Outerbridge performs magic with a message
Magician Ted Outerbridge and his wife Marion Outerbridge are performing at the Lougheed Centre on Dec. 7. Ross Davidson/ Supplied
Magic is not just about the illusion for Ted Outerbridge.
The Montreal-based magician, along with his wife Marion Outerbridge, is bringing his high-production show to the Jeanne and Peter Lougheed Performance Centre in Camrose on Dec. 7. But, the most impactful illusion involves a spool of thread and carries a metaphor for life. The idea is there’s a beginning and an end to the string, but the important part is the middle.
“Marion and I both feel our show should not come from a magic store catalogue, it should come from our hearts so we tell stories with our magic and we give it meaning and it adds an extra element to the show,” said Outerbridge.
The family-geared show they are bringing to Camrose is called the Clockwork Mysteries. In it, Outerbridge sends his wife back to different periods of time, and celebrates different aspects of those eras. The show takes the audience back to the 1960s and medieval times and a few other stops along the way, even Outerbridge’s childhood when he is reunited with his mind-reading stuffed goose Greta, his favourite toy.
“The idea is about how everyone has wished they could travel back in time and change the past and we actually do it on stage,” he said. “The audience gets pulled in.”
If Outerbridge could really travel back in time, he would go back to his days at Mount Royal High School in Montreal and correct a certain Pet Shop Boys-inspired perm he had.
“The pictures still haunt me,” he said. “Fortunately, hair grows out and you can recover from those things.”
Outerbridge started his career in illusions at the age of 12 as Magic Ted — a take on a popular TV magician in Montreal, Magic Tom — and performed at birthday parties and in variety shows at school. He later moved on to a dove act and later performed in restaurants, perfecting his sleight of hand skills. Eventually, he moved into the illusion game with big set pieces. Marion joined the show in 1999 as a dancer and lead assistant and in 2006 they were married.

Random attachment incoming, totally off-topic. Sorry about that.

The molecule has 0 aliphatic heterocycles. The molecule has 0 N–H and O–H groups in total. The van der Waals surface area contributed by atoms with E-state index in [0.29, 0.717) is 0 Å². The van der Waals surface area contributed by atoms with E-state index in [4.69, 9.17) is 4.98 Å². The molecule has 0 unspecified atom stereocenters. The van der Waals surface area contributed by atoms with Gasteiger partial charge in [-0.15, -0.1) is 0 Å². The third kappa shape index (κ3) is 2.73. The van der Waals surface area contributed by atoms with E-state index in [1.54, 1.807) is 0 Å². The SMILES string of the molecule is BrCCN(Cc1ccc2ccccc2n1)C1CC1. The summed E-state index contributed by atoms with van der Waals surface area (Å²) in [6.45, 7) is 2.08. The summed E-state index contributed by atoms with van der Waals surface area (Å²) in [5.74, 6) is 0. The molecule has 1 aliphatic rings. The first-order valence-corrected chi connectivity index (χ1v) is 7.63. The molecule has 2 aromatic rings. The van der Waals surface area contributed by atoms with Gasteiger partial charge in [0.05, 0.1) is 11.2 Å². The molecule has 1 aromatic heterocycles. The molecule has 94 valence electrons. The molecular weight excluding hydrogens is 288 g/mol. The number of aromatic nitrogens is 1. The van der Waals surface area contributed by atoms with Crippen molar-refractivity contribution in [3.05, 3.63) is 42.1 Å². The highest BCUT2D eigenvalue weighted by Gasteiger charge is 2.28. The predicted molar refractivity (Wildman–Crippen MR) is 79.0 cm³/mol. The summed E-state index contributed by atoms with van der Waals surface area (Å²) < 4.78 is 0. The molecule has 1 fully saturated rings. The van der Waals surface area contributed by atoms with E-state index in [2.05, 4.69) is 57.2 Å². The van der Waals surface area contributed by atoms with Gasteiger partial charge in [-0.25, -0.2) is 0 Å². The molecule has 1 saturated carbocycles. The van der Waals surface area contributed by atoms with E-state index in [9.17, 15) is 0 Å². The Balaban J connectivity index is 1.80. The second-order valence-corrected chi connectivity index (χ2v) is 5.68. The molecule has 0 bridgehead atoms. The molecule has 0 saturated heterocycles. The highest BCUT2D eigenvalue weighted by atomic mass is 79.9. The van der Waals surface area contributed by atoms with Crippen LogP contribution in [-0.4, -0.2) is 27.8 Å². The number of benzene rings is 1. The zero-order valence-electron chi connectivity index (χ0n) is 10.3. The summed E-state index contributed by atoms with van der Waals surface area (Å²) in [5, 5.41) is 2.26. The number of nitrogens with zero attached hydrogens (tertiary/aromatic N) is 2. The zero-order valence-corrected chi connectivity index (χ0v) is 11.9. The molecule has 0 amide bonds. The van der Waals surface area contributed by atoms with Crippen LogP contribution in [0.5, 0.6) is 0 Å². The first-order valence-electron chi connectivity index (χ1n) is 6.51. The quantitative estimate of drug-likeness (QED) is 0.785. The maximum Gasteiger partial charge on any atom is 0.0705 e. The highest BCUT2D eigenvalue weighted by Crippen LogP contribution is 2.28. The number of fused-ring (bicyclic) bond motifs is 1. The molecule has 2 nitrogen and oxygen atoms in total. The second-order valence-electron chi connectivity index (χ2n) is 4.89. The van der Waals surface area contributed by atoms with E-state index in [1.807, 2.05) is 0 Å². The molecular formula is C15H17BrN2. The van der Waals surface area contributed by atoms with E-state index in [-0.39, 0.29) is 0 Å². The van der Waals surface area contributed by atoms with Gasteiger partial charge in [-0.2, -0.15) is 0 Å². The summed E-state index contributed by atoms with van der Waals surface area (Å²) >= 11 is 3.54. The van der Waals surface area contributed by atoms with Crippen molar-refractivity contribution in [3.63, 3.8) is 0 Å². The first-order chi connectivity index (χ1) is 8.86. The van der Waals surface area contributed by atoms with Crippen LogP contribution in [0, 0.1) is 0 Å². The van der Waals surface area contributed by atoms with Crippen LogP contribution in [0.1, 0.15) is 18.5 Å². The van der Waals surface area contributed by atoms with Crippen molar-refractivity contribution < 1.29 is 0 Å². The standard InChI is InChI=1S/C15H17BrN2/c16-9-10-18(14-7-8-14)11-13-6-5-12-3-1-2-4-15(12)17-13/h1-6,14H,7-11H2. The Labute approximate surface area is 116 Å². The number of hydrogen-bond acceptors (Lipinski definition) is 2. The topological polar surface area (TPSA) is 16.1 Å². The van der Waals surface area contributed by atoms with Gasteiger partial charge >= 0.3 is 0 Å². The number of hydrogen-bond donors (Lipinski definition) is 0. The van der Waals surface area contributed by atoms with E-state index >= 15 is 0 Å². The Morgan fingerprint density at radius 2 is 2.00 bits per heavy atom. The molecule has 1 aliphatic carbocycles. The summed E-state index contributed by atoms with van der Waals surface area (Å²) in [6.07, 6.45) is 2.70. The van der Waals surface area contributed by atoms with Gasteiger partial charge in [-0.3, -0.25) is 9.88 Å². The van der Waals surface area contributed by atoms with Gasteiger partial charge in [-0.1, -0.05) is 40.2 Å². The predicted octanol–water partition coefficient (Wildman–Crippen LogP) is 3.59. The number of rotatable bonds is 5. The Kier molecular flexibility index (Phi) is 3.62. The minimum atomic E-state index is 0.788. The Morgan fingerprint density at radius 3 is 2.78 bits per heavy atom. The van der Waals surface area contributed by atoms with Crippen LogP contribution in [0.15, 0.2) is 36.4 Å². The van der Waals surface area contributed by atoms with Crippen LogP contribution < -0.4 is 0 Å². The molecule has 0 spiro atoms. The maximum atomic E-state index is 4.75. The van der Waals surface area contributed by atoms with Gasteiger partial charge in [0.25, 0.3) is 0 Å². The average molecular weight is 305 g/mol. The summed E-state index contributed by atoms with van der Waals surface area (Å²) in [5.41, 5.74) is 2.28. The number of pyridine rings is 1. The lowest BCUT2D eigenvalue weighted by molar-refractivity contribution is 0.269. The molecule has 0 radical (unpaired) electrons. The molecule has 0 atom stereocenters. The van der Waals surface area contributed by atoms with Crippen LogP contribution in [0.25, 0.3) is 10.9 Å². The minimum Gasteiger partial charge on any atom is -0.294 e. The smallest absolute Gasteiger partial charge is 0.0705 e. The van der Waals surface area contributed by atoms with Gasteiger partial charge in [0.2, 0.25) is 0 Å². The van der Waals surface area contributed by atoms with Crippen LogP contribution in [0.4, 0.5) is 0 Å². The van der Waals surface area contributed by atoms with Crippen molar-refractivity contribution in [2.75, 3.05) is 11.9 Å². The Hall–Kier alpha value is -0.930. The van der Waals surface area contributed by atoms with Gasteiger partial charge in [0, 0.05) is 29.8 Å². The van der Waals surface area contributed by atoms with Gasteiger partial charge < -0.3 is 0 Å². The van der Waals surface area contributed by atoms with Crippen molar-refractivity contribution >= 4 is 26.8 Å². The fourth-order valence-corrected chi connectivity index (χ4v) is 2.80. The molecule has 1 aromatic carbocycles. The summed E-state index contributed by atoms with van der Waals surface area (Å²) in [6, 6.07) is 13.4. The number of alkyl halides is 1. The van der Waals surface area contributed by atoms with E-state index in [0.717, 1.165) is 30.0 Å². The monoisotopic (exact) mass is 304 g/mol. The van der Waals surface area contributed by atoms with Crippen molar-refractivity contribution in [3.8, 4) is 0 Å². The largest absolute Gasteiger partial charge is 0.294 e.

Outerbridge credits Marion for her support and in pushing him on to the path they are on. They have since travelled the world with their show to rave reviews.
This dedication to the craft included Marion agreeing to put off a kitchen renovation so Outerbridge could construct a seven-foot alarm clock for the shot in his Chamber of Mysteries Workshop.
“Marion said ‘Get the alarm clock,” said Outerbridge. “She is understanding and passionate and brilliant. She is the reason why I changed my path a little bit and didn’t follow in the steps of your average magician. I took a little turn and became motivated to give meaning to my magic.”
Clockwork Mysteries is a full-fledge illusion show with dramatic lighting, choreography, the whole gambit. It takes six years from conception to full implementation for most of the illusions in the show, and they pack their trailer with 15,000 pounds worth of equipment and props that they unpack on stage.
Still, they break the barrier and involve the audience for a number of tricks, including mind readings and using people in the crowd as assistants. That participation is on full display when Outerbridge saws Marion in half, as one audience member holds her feet and the other holds her head.
“They’re usually more blown away than the audience because they’re right up close and everything is as it appears to be,” said Outerbridge. “It’s lots of fun and that way every show is different, different people coming up on stage … there’s never a dull moment for us, we’re never on autopilot.”
Magic, like many forms of entertainment, is cyclical in popularity. The Golden Age is considered the early 1900s with the likes of Harry Houdini captivating the continent. There was another peak in the 90s with David Copperfield and Doug Henning bringing big illusions to the mainstream like never before. There was some drop off with the controversial Masked Magician revealing secrets. But it’s an aspect that does not bother Outerbridge. He sees magic as an opportunity for an audience to get lost in the theatrics as they would for a concert or any other form of well-thought out entertainment.
“A magic trick or illusion is kind of like playing a piano and if you present it well, it’s beautiful and people enjoy it,” he said. “The method is not even that important in my mind. If it’s done well you don’t even worry about how it was done, it’s just a beautiful experience.”
The Outerbridge Clockwork Mysteries is a 90-minute show that starts at 8 p.m. on Dec. 7 at the Lougheed Centre. Tickets are available at the box office or at www.camroselive.ca